"I wonder if you fed them with cod-liver oil and licorice lozenges if their voices would be better?" asked Dodo, who had suffered from a hoarse cold the winter before.
"I don't know what that treatment might do for them," laughed the Doctor; "but if you will agree to feed them I will give you the oil and licorice!" And then Dodo laughed at herself.
The Purple Grackle
Length twelve to thirteen and a half inches.
Male: glossy black, with soap-bubble tints on the head, back, tail, and wings, and yellow iris. A long tail that does not lie flat and smooth like that of most birds.
Female: dull blackish and smaller—not over twelve inches.
A Citizen of the Atlantic States from Florida to Massachusetts.
A good Citizen, if there are not too many in one place to eat too much grain.
A Ground Gleaner and Tree Trapper, clearing grubs and beetles from ploughed land.
"In early March the Meadowlark comes to the places that he was obliged to leave in the winter, and cries, 'Spring o' the year! Spring o' the y-e-a-r!' to the brown fields and icy brooks. They hear the call and immediately begin to stir themselves.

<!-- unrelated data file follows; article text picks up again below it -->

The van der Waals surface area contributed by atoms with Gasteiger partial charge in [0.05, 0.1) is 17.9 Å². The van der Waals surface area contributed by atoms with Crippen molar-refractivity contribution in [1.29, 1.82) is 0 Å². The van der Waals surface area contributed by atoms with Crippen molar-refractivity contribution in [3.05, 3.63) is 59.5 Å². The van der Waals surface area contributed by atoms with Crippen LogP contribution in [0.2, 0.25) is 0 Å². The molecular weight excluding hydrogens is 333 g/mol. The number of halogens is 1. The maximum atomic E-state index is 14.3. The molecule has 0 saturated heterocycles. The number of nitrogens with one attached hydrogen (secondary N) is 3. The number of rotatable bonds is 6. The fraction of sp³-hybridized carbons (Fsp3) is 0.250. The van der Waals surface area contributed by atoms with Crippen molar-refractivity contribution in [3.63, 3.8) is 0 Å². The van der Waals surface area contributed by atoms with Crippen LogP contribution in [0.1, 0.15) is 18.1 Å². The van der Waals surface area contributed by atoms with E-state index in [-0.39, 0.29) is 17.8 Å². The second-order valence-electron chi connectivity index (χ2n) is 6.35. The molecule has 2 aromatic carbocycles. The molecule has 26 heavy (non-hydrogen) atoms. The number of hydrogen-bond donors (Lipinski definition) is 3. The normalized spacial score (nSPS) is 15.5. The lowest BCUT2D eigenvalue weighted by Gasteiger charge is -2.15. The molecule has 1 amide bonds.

"Then the Meadowlark begins to earn his living, and pay his taxes at the same time, by searching the fields and pastures first for weed seeds and then, as the ground softens, for the various grubs and beetles that meant to do mischief as soon as they could get a chance. By the middle of May, when the grass has grown high enough to protect him, this gentle bird thinks he has earned a right to a home in one of the meadows he has freed from their insect enemies, and sets about to make it. A little colony may settle in this same field, or a single pair have a corner all to themselves.